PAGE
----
Tuesday 4th July, 6pm to 7.30pm
Greek Centre Mezzanine Level
168 Lonsdale Street, Melbourne
RSVP to firstname.lastname@example.org
Raging wild fires, drought, big weather patterns and urban unrest – renewed protests, burning of trains and busses, land invasions and contestations over private property and development. These have been the issues sending shock waves through the South African press in the last months, where cities across the county have been faced with renewed crises of ‘service delivery’, ‘disaster management’ and all at once the question of the promise of the post-apartheid has become terrifyingly, devastatingly erased.
Thinking through the question of South African space right now, through the notion of being Unsettled, I shall bring together illustrations of how the interplay between forms of spatial practice and resistance to these practices have played themselves out. In thinking anew about material realities and public processes at play in the post-apartheid city, I shall argue that growing inequality and state failure are affecting and complicating the lives of poor and rich alike. From the violence at the mine in Marikana to the almost daily scenes of evictions from occupied buildings in the inner city of Johannesburg, and from the protests in working class areas like Eldorado Park, to the perfect storm and raging wild fires that have surrounded the drought stricken province of the Western Cape – I shall be working with notions of how the histories of settlement and the settler state underpin the present, and how these might and might not resonate with Australian realities.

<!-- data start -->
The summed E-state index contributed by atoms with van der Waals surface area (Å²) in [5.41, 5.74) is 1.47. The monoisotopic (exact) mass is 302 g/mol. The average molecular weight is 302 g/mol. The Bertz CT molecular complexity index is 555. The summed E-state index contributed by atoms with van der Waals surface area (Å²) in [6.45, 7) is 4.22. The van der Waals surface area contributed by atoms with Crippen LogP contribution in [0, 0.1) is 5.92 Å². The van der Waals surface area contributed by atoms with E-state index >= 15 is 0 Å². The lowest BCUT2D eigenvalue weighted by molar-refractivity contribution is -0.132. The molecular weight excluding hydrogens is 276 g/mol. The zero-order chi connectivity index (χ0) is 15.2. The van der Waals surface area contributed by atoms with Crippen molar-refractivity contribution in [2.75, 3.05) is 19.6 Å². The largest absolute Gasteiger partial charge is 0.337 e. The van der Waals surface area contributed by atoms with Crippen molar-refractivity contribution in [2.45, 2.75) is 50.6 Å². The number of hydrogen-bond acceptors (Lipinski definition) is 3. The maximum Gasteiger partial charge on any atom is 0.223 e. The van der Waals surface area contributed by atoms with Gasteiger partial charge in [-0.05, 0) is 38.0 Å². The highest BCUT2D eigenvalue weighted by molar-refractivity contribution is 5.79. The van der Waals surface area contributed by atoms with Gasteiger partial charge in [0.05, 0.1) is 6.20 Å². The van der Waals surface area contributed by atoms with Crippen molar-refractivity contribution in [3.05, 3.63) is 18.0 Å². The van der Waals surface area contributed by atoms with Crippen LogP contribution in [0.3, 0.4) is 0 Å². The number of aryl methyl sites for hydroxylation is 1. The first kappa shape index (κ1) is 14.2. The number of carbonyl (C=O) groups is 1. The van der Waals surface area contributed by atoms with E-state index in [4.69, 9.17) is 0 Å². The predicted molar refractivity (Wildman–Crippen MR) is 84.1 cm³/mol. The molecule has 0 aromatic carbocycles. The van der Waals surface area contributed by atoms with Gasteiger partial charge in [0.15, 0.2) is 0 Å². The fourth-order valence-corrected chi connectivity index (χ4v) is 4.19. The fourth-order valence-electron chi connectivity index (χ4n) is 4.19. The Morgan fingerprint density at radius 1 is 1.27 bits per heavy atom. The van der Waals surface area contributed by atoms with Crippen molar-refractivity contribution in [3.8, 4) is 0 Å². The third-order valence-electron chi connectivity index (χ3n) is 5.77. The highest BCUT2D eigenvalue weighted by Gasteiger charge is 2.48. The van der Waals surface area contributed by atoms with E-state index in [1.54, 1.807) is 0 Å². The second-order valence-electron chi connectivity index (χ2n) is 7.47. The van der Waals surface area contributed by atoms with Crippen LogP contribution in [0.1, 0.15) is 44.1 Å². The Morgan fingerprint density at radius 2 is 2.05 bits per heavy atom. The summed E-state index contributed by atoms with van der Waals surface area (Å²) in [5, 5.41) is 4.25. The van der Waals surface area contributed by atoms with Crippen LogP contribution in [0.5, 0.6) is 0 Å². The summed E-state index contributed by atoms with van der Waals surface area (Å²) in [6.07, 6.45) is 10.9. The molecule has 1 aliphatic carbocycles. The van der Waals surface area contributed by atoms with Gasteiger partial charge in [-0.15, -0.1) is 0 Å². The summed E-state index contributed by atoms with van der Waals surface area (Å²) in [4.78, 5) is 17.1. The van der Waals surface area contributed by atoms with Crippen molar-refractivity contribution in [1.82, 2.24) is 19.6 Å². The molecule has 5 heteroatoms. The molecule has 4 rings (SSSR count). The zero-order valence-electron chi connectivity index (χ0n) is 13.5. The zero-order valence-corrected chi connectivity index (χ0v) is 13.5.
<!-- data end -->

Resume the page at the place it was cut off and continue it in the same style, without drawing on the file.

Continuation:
Noëleen Murray is the Director of the Wits City Institute at the University of the Witwatersrand, Johannesburg, South Africa. She holds the Andrew. W. Mellon Chair in Critical Architecture and Urbanism. Her key academic books include Desire Lines – Space, Memory and Identity in the Postapartheid City (2007); and Becoming UWC, Reflections, pathways and the unmaking of apartheid’s legacy (2012). Her most recent book, Hostels, Homes Museum, memorializing migrant labour pasts in Lwandle South Africa, co-authored with Leslie Witz, appeared in 2014 and was awarded the Michael M. Ames Award for Innovative Museum Anthropology by the Council for Museum Anthropology of the American Association of anthropologists. Her work offers a reading of architecture under and after apartheid. Current projects in Johannesburg extend this interest in architectural history as well as her passion for gathering spatial archives.